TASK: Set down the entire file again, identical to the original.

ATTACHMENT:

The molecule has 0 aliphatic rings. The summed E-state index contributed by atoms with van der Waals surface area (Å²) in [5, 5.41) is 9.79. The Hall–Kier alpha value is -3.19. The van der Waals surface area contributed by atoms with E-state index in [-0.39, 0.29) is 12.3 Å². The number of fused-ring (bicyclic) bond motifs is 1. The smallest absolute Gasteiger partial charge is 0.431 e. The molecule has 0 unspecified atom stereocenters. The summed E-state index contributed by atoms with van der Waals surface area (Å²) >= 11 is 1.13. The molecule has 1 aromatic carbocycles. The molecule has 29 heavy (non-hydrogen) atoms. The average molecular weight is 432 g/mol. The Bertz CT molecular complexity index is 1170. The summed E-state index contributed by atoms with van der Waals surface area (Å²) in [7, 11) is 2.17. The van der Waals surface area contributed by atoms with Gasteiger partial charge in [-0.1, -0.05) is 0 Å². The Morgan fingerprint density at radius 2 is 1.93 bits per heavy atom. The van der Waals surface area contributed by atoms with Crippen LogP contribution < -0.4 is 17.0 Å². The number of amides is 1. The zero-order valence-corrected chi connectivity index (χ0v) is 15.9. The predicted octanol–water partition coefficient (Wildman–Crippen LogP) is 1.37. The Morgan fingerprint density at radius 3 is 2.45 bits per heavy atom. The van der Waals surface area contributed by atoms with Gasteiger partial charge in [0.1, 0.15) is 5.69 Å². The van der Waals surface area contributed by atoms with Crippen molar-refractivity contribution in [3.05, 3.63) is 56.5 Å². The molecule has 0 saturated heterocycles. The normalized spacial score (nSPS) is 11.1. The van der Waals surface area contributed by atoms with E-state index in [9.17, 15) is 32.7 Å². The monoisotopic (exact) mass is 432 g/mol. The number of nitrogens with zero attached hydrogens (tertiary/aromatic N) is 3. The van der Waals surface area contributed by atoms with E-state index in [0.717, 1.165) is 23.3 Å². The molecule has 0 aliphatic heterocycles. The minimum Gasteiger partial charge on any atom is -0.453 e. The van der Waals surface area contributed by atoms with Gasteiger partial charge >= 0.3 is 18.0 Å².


The molecule has 0 aliphatic rings. The summed E-state index contributed by atoms with van der Waals surface area (Å²) in [5, 5.41) is 9.79. The Hall–Kier alpha value is -3.19. The van der Waals surface area contributed by atoms with E-state index in [-0.39, 0.29) is 12.3 Å². The number of fused-ring (bicyclic) bond motifs is 1. The smallest absolute Gasteiger partial charge is 0.431 e. The molecule has 0 unspecified atom stereocenters. The summed E-state index contributed by atoms with van der Waals surface area (Å²) >= 11 is 1.13. The molecule has 1 aromatic carbocycles. The molecule has 29 heavy (non-hydrogen) atoms. The average molecular weight is 432 g/mol. The Bertz CT molecular complexity index is 1170. The summed E-state index contributed by atoms with van der Waals surface area (Å²) in [7, 11) is 2.17. The van der Waals surface area contributed by atoms with Gasteiger partial charge in [-0.1, -0.05) is 0 Å². The Morgan fingerprint density at radius 2 is 1.93 bits per heavy atom. The van der Waals surface area contributed by atoms with Crippen LogP contribution < -0.4 is 17.0 Å². The number of amides is 1. The zero-order valence-corrected chi connectivity index (χ0v) is 15.9. The predicted octanol–water partition coefficient (Wildman–Crippen LogP) is 1.37. The Morgan fingerprint density at radius 3 is 2.45 bits per heavy atom. The van der Waals surface area contributed by atoms with Gasteiger partial charge in [0.1, 0.15) is 5.69 Å². The van der Waals surface area contributed by atoms with Crippen molar-refractivity contribution in [3.05, 3.63) is 56.5 Å². The molecule has 0 saturated heterocycles. The normalized spacial score (nSPS) is 11.1. The van der Waals surface area contributed by atoms with E-state index in [9.17, 15) is 32.7 Å². The monoisotopic (exact) mass is 432 g/mol. The number of nitrogens with zero attached hydrogens (tertiary/aromatic N) is 3. The van der Waals surface area contributed by atoms with E-state index in [0.717, 1.165) is 23.3 Å². The molecule has 0 aliphatic heterocycles. The minimum Gasteiger partial charge on any atom is -0.453 e. The van der Waals surface area contributed by atoms with Gasteiger partial charge >= 0.3 is 18.0 Å².